Besides the two airlines that
have switched, the British Over-
seas Airlines Corporation (BOAC)
presently flying from Willow Run,
and Northwest Orient Airlines are
to move in December.
The two airlines moving from
Willow Run will have no effect
on the University, according to
University P r e s i d e n t Harlan
Hatcher.
At present the Willow Run Air-
port is being rented from the Uni-
veisity¢by a private group which
in turn schedules flights and runs
all of the airport with the excep-
tion of the places where the top-
secret Project Michigan is beingz
conducted.

Project Michigan is one of the
government's hush-hush national
defense projects.
'U' Only a Landlord
Floyd Wakefield, supervisor of
the University's office at Willow
Run, said the University is no
more than a landlord in the air-
port matter.
"As long as we receive our rent
we aren't concerned with the Air-
port's workings," he said. The
University is still receiving its
rent.
Other controversy surrounding
the transfer of operations of the
two airlines to Detroit Metropoli-
tan includes an accusation by De-
troit newspapers that Rep. George
Meader (R-Mich.) had exerted
political pressures to have the
Post Office Department close
their sub-station at the new air-.
port.
He said that the only way he
and Postmaster-General Arthur
Summerfield could have commu-
nicated would have been "mental
telepathy."
He did, however, criticize the
new airport ,on the grounds that
it would be wasteful to spend
large sums of state, local and na-
tional money on a different air-
port than Willow Run.

By JOHN FISCHER
Lower labor costs and the
greater efficiency of a new plant
were given as the most significant
reasons for Daisy Manufacturing
Company's move from Plymouth,
'Mich. last spring to Rogers, Ark.
These reasons were emphasized
by John Hoad, of Hoad and Asso-
ciates, consultant engineers, last
night at a meeting of the Society
for the Advancement of Manage-
ment in the Michigan Union.
Hoad also stressed that state
and local taxes were an insigni-
ficant part of Daisy executives'
consideration to move, from their
outdated plant in Plymouth. He
ranked taxes with transportation
and utilities expenses as not im-
portant to considerations of the
location of the new plant.
Poor Conditions Cause Move
Daisy had decided to move from
its old plant because the poor
working conditions - narrow
aisles, poor lighting and inability
to expand the plant, had made
the decision unavoidable. Also the
payroll costs were influenced by
the high wage level in Detroit.
Hoad said the ,move was 'forced
upon Daisy because of its great
competition with other toy man-
ufacturers. While Daisy has very
few competitors in the manufac-
ture of BB guns, there is definite
competition between BB guns and
other toys, and "if a mother
thinks that the cost of the gun is
too high, then she will buy some
other toy," Hoad said.
He pointed to the restrictive
legislation which some states are
putting 'upon, BB guns. Hoad de-
clared these restrictions were
causing Daisy to shift toward
noise-maker guns. "And there is
certainly enough competition in
that field," he remarked.-
Must Keep Cost Lowf
These factors have made it
necessary for Daisy to try to keep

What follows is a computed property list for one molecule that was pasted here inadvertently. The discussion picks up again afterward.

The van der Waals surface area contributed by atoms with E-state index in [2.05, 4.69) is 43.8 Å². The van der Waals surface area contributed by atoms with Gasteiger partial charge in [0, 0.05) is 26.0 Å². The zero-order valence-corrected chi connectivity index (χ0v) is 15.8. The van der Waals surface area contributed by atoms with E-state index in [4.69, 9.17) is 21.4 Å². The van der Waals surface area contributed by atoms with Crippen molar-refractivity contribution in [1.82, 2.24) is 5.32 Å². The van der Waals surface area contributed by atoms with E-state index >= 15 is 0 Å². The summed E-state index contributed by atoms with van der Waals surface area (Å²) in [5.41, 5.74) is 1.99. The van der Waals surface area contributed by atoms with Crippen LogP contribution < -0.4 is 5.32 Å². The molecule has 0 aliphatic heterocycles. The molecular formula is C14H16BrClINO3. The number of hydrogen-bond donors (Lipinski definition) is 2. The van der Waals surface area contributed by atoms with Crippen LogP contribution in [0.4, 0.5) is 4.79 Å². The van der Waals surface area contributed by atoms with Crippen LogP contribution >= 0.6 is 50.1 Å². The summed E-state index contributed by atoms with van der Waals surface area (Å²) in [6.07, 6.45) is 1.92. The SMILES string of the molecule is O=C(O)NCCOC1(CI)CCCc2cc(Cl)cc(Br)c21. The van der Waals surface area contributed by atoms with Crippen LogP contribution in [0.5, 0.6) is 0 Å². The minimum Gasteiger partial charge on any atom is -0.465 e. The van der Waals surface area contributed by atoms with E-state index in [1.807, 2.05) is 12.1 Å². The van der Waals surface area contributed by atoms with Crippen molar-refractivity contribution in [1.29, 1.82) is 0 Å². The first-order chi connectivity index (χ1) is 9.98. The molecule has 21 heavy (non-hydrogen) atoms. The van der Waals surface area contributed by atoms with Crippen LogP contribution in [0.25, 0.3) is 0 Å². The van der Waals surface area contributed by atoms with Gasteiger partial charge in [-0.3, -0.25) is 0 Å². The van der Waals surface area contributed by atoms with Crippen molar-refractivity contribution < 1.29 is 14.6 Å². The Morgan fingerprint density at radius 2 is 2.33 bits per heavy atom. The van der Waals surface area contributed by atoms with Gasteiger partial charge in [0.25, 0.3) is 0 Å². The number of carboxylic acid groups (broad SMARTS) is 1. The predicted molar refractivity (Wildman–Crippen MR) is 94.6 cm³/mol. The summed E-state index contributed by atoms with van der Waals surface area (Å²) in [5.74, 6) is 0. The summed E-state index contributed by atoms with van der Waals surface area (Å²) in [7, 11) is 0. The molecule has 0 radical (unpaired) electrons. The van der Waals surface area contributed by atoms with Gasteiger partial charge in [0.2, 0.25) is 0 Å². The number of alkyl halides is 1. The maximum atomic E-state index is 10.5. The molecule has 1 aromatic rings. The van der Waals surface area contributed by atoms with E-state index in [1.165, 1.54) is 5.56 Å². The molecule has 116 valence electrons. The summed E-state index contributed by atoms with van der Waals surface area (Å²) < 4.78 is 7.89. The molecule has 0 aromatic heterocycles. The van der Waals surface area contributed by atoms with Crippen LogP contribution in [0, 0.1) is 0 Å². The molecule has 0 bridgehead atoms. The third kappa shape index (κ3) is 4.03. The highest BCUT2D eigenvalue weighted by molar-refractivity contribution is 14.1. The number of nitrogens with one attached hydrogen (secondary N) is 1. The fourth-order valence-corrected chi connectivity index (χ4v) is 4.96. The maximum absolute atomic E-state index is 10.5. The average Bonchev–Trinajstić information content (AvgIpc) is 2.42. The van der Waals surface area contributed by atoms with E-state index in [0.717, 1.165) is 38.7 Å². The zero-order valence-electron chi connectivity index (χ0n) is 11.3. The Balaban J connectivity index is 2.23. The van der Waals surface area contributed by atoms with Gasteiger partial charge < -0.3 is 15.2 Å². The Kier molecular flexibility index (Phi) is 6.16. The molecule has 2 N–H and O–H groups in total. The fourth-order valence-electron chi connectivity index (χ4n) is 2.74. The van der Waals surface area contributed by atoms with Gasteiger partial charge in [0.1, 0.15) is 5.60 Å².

the cost of its merchandise as low
as possible. This can be done by
curtailing production costs.
The poor facilities of the plant
precluded any economy measures
there, and Daisy retained Hoad
& Associates to determine the
Dr. Mazer ToGive
Alexander Lecture
Dr. Herbert C. Maier, director of
surgery at Lenox Hill Hospital in,
New York City, will deliver the
second annual John Alexander,
Lecture at 1:30- p.m. today in the
University Hospital amphitheater.

economic feasibility of different
locations.
Hoad said that his firmf used
questionnaires, personal surveys
And other professional services to
gather information to find the
best location.
Some of these factors were the
local government's attitude to-
ward the company, the condition

C

I

Ending
Tonight

The pictL
pennant for g

"EXCELLENT"
--N.Y. Times
ure that cops the
great entertainment!

DIAL NO 2-2513

WHAT LOLA WANS LOLA GELT! -)
- From WARNER BR S.. CD4NFCOLO* (
kaTti2Itliff vm. VLE0901 ABR u VK
s~ar nssarwux 9su ~ Ia~rgead1 GWRGEA88UO1I eSfA~lEYDONEN oa
STARTING FRIDAY
"THE RELUCTANT DEBUTANTE"
REX HARRISON KAY KENDALL
.11 t iv i". 5 ... r' f-.{c x .....
h .. %.. ...:......t..,n M......1.1.h ..). .....«w... :{"{ .. ...S. .: .. ..f.... .. .....

rI,

DIAL NO 8-6416
Ending Tonight

JOHN HOAD
* ..* speaks at Union
of the state Chamber of Com-
merce, the labor available in the
area, the condition of the town's
banks, police, fire protection, util-
ities and climate.
Rogers a Pleasant Town
Hoad thought that the pleasant
community and the lower wage
level of the town of Rogers, Ark.
was the determining reason for
the 'selection of that city. He es-
timated that costs of the move to
Rogers would probably be made
up by the increased efficiency in
the first nine months.
Hoad, who graduated from the
University in 1932, praised the
student chapter of the Society for
the Advancement of Management
and said he was in favor of stu-
dent chapters.
He mentioned that when he
was here he was a member of the
student chapter of the American
Society of Civil Engineering. Aft-
er he graduated he joined the
ASCE as an associate member
and is now a full member.

TM MST P*M or.RUM 4 W CIM
i Rn lsr

broiled Salisbury Steak .
Mashed Potatoes
Choice of Salad and Dressing
Hot Rolls and Butter, , . .Homemad
Tea or Coffee

'de

Crean Pies

"ROUGEI
(Red and'

ET NOI R"
The Black)

* Friday *

-j

Knackwurst& Sauerkraut. . $1.25
Choice of Salad and Dressing
Hot Rolls and Butter . . . Homemade Cream Pies
Tea or Cofee A
Breaded Veal Cutlet ... 1.45
Mashed Potatoes and Peas
Choice of Salad and Dressing
Hot Rolls and Butter . . . Homemade Cream Pies
Tea or Coffee

NOW
GREGORY
JEAN
CARROLLI

NOW
Dial NO 2-3136

I.

DAVID MERRICK presents
KENNETH HAIGH
(Star of London & Broadway Productions)
in
New York Critics Prize Play
LOOK BACK-
ti~nu ARGR

I

4 ' M%0 .. "

I

Back to Top

© 2017 Regents of the University of Michigan